How would you navigate this?

Clarification: There are 7 people employed by my company, but for this project it's just me as the developer and my boss as the boss.

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    "How would you navigate this?" Let the boss do what he wants, if he loses the client it is on him. – sf02 Jun 3 at 20:25
  • So it sounds like you've done other software projects for this small company. Was the dev done on local devices or remote VMs? If local, why is the boss concerned in this one particular case? – DaveG Jun 3 at 20:29
  • @sf02 My concern is that this clients contract pays a good portion of my salary. Even then, this is still frustrating when we can just get to work... – Douglas Gaskell Jun 3 at 21:31
  • @Dave I took over clients from the previous dev who left, those where performed on remote boxes hosted internally by the companies who we contracted with. Which are fundamentally different setups than we would have here. – Douglas Gaskell Jun 3 at 21:31
  • What do you mean by "boss"? The company owner? Or some lowly manager? – gnasher729 Jun 3 at 21:50
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The boss is the boss. He takes responsibility for his decisions, good or bad. If the client says to him "why are you spewing my money on this stupid thing that we don't need" and he loses the client, that's on him, not you (and if he tries to make it on you, run away VERY FAST). Other than that, he's the boss so do what he wants. You have done your duty to explain to him why he is doing something wrong and why it's wrong, the rest is above your pay grade, as they say.

That said, if it's just the 2 of you in this "company" and he's so backwards as you say, you may want to start looking for another job. No self-respecting company using technology would hire such a consulting firm to do their projects. You may find yourself without a job sooner rather than later, through no fault of your own.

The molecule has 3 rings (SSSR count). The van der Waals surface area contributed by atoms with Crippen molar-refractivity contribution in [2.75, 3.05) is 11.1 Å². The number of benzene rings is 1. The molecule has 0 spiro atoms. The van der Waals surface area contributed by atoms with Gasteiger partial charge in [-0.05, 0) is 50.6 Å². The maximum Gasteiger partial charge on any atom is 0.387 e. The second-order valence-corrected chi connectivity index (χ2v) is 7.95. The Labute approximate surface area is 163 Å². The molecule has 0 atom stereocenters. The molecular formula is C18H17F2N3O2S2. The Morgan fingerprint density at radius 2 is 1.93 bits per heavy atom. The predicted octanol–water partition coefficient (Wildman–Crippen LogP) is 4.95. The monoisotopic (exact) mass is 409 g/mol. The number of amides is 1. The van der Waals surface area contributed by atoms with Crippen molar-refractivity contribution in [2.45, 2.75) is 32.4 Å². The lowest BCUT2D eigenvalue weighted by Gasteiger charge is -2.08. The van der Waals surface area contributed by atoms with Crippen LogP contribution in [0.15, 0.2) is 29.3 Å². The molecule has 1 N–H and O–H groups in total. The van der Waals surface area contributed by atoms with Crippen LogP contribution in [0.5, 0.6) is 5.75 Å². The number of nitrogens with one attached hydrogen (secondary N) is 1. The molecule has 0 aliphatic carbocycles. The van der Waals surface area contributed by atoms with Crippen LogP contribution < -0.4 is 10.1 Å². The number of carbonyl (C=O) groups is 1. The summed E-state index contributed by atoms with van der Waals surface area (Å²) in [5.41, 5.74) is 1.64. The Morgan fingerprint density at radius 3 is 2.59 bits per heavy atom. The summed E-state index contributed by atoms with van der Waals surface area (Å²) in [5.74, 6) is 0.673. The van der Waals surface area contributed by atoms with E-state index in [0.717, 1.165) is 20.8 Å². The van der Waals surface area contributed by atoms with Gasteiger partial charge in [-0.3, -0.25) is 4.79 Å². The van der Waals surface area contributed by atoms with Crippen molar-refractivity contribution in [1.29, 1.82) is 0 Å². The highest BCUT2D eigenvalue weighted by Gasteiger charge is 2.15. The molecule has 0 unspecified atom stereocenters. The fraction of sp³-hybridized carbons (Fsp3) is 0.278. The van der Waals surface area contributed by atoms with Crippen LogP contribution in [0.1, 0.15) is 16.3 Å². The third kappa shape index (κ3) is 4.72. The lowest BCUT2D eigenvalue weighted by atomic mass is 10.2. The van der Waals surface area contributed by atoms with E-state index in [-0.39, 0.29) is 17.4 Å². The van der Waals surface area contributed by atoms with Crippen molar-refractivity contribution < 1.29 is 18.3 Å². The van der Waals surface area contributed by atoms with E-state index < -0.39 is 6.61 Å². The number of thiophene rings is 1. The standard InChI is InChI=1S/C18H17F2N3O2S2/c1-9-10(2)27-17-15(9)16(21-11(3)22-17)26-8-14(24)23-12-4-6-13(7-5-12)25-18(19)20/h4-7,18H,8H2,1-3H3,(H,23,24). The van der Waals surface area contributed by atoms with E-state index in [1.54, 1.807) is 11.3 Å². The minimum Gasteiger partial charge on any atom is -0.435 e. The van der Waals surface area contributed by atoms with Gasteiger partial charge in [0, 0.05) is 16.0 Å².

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The problem is that a capable enough VM is going to cost the client ~$250/m in hosting costs ($3000/y, or $9000 over the next 3 years) which is exorbitant given how cost-conscious they are.

You as the developer really shouldn't concern yourself with costs - that's your manager job. If he's happy that something is within the client's budget, then that's all that matters. You can make an argument that his proposed dev environment is going to be cumbersome to you, etc., but that is something separate, and even so, it is still his decision (maybe the client insists on this).

Separately, you don't say where you or the client are located, so I don't know how expensive $9000 is relative to local salaries, etc., but I can't imagine that there is anywhere on earth that $9000 is significant relative to 3 man/years of software development cost. Think about what you are going to get paid for the next 3 years, think about what your firm is going to bill the client for your time (at least twice what they pay you), and presumably $9000 is a drop in the bucket.

Conversely, if there is a client so price sensitive that an extra $9000 is going to really be considered exorbitant (regardless of how large the total cost of the project will run) then this is going to be a horrible working situation - how will they react if it goes a month or two over budget, or you need to purchase a 3rd party library, etc?